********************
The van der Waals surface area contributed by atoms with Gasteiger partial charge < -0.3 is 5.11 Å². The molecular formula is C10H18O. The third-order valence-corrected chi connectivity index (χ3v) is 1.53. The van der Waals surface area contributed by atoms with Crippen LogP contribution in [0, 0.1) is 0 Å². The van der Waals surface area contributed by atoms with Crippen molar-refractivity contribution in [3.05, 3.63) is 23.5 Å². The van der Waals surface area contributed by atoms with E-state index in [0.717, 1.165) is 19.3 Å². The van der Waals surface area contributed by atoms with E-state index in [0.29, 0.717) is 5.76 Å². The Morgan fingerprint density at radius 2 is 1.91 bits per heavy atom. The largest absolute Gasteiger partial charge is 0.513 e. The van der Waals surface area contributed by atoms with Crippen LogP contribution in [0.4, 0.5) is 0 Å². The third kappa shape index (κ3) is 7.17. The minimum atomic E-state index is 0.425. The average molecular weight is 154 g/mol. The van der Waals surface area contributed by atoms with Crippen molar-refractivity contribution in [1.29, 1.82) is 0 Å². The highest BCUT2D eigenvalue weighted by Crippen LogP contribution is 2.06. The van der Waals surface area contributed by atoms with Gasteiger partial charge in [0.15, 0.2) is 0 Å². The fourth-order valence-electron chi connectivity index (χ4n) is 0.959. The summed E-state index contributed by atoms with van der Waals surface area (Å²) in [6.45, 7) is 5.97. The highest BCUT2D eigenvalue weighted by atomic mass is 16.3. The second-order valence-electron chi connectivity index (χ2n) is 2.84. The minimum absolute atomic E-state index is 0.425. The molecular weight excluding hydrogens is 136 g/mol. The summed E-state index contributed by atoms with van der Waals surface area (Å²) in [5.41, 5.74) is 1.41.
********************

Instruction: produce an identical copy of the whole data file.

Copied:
The van der Waals surface area contributed by atoms with Gasteiger partial charge < -0.3 is 5.11 Å². The molecular formula is C10H18O. The third-order valence-corrected chi connectivity index (χ3v) is 1.53. The van der Waals surface area contributed by atoms with Crippen LogP contribution in [0, 0.1) is 0 Å². The van der Waals surface area contributed by atoms with Crippen molar-refractivity contribution in [3.05, 3.63) is 23.5 Å². The van der Waals surface area contributed by atoms with E-state index in [0.717, 1.165) is 19.3 Å². The van der Waals surface area contributed by atoms with E-state index in [0.29, 0.717) is 5.76 Å². The Morgan fingerprint density at radius 2 is 1.91 bits per heavy atom. The largest absolute Gasteiger partial charge is 0.513 e. The van der Waals surface area contributed by atoms with Crippen LogP contribution in [0.4, 0.5) is 0 Å². The third kappa shape index (κ3) is 7.17. The minimum atomic E-state index is 0.425. The average molecular weight is 154 g/mol. The van der Waals surface area contributed by atoms with Crippen molar-refractivity contribution in [1.29, 1.82) is 0 Å². The highest BCUT2D eigenvalue weighted by Crippen LogP contribution is 2.06. The van der Waals surface area contributed by atoms with Gasteiger partial charge in [0.15, 0.2) is 0 Å². The fourth-order valence-electron chi connectivity index (χ4n) is 0.959. The summed E-state index contributed by atoms with van der Waals surface area (Å²) in [6.45, 7) is 5.97. The highest BCUT2D eigenvalue weighted by atomic mass is 16.3. The second-order valence-electron chi connectivity index (χ2n) is 2.84. The minimum absolute atomic E-state index is 0.425. The molecular weight excluding hydrogens is 136 g/mol. The summed E-state index contributed by atoms with van der Waals surface area (Å²) in [5.41, 5.74) is 1.41.